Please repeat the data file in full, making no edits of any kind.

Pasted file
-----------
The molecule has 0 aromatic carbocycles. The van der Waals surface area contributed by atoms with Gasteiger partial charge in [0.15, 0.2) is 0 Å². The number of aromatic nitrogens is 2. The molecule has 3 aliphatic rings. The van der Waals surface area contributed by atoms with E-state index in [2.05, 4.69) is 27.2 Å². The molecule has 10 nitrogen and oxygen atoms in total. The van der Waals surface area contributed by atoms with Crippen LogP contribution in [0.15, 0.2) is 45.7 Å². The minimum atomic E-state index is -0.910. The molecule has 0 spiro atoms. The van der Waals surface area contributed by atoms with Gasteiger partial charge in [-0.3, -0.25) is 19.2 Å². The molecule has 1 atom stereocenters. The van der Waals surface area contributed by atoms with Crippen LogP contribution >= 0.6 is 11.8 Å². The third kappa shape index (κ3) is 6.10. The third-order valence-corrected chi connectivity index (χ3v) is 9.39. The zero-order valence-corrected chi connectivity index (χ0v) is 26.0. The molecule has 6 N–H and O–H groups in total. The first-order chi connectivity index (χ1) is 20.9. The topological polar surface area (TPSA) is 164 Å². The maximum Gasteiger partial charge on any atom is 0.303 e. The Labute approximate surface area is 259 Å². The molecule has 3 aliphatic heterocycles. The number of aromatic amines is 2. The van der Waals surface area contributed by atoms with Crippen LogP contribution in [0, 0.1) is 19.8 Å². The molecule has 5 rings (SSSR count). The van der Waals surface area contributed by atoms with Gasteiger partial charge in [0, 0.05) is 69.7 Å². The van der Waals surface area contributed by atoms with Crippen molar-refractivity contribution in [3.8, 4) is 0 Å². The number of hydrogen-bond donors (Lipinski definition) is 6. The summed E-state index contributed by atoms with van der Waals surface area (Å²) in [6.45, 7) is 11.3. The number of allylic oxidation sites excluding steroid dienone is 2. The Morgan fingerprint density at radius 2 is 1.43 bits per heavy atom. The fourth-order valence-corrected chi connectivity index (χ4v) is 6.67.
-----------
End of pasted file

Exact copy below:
The molecule has 0 aromatic carbocycles. The van der Waals surface area contributed by atoms with Gasteiger partial charge in [0.15, 0.2) is 0 Å². The number of aromatic nitrogens is 2. The molecule has 3 aliphatic rings. The van der Waals surface area contributed by atoms with E-state index in [2.05, 4.69) is 27.2 Å². The molecule has 10 nitrogen and oxygen atoms in total. The van der Waals surface area contributed by atoms with Crippen LogP contribution in [0.15, 0.2) is 45.7 Å². The minimum atomic E-state index is -0.910. The molecule has 0 spiro atoms. The van der Waals surface area contributed by atoms with Gasteiger partial charge in [-0.3, -0.25) is 19.2 Å². The molecule has 1 atom stereocenters. The van der Waals surface area contributed by atoms with Crippen LogP contribution >= 0.6 is 11.8 Å². The third kappa shape index (κ3) is 6.10. The third-order valence-corrected chi connectivity index (χ3v) is 9.39. The zero-order valence-corrected chi connectivity index (χ0v) is 26.0. The molecule has 6 N–H and O–H groups in total. The first-order chi connectivity index (χ1) is 20.9. The topological polar surface area (TPSA) is 164 Å². The maximum Gasteiger partial charge on any atom is 0.303 e. The Labute approximate surface area is 259 Å². The molecule has 3 aliphatic heterocycles. The number of aromatic amines is 2. The van der Waals surface area contributed by atoms with Crippen LogP contribution in [0, 0.1) is 19.8 Å². The molecule has 5 rings (SSSR count). The van der Waals surface area contributed by atoms with Gasteiger partial charge in [0, 0.05) is 69.7 Å². The van der Waals surface area contributed by atoms with Crippen molar-refractivity contribution in [3.8, 4) is 0 Å². The number of hydrogen-bond donors (Lipinski definition) is 6. The summed E-state index contributed by atoms with van der Waals surface area (Å²) in [6.45, 7) is 11.3. The number of allylic oxidation sites excluding steroid dienone is 2. The Morgan fingerprint density at radius 2 is 1.43 bits per heavy atom. The fourth-order valence-corrected chi connectivity index (χ4v) is 6.67.